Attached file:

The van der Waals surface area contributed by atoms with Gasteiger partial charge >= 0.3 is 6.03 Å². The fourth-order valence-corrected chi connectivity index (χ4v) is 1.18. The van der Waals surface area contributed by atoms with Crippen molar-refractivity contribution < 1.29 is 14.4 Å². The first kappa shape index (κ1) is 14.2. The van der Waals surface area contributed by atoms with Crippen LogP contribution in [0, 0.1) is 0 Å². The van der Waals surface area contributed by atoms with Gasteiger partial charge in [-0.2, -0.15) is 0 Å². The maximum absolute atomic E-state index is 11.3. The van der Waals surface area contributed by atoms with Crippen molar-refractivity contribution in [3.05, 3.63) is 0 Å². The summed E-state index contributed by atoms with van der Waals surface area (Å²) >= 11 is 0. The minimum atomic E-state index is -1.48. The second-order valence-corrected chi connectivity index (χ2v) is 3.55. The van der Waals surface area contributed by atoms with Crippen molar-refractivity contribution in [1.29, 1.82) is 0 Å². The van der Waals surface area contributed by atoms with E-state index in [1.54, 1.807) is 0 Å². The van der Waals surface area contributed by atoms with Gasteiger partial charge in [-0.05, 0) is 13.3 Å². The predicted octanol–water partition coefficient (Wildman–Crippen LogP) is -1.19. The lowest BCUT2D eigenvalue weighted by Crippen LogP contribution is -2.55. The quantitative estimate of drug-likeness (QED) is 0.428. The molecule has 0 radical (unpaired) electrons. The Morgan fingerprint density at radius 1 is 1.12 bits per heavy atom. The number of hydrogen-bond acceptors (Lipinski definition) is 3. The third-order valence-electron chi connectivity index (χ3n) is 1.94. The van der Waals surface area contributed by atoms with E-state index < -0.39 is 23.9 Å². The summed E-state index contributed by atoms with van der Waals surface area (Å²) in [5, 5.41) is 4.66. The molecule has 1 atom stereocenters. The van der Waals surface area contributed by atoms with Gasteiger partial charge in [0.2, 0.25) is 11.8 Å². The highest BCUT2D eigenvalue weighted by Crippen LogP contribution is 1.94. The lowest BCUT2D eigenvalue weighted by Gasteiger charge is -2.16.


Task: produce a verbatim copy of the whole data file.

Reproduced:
The van der Waals surface area contributed by atoms with Gasteiger partial charge >= 0.3 is 6.03 Å². The fourth-order valence-corrected chi connectivity index (χ4v) is 1.18. The van der Waals surface area contributed by atoms with Crippen molar-refractivity contribution < 1.29 is 14.4 Å². The first kappa shape index (κ1) is 14.2. The van der Waals surface area contributed by atoms with Crippen LogP contribution in [0, 0.1) is 0 Å². The van der Waals surface area contributed by atoms with Gasteiger partial charge in [-0.2, -0.15) is 0 Å². The maximum absolute atomic E-state index is 11.3. The van der Waals surface area contributed by atoms with Crippen molar-refractivity contribution in [3.05, 3.63) is 0 Å². The summed E-state index contributed by atoms with van der Waals surface area (Å²) >= 11 is 0. The minimum atomic E-state index is -1.48. The second-order valence-corrected chi connectivity index (χ2v) is 3.55. The van der Waals surface area contributed by atoms with Crippen molar-refractivity contribution in [1.29, 1.82) is 0 Å². The van der Waals surface area contributed by atoms with E-state index in [1.54, 1.807) is 0 Å². The van der Waals surface area contributed by atoms with Gasteiger partial charge in [-0.05, 0) is 13.3 Å². The predicted octanol–water partition coefficient (Wildman–Crippen LogP) is -1.19. The lowest BCUT2D eigenvalue weighted by Crippen LogP contribution is -2.55. The quantitative estimate of drug-likeness (QED) is 0.428. The molecule has 0 radical (unpaired) electrons. The Morgan fingerprint density at radius 1 is 1.12 bits per heavy atom. The number of hydrogen-bond acceptors (Lipinski definition) is 3. The third-order valence-electron chi connectivity index (χ3n) is 1.94. The van der Waals surface area contributed by atoms with E-state index < -0.39 is 23.9 Å². The summed E-state index contributed by atoms with van der Waals surface area (Å²) in [5, 5.41) is 4.66. The molecule has 1 atom stereocenters. The van der Waals surface area contributed by atoms with Gasteiger partial charge in [0.2, 0.25) is 11.8 Å². The highest BCUT2D eigenvalue weighted by Crippen LogP contribution is 1.94. The lowest BCUT2D eigenvalue weighted by Gasteiger charge is -2.16.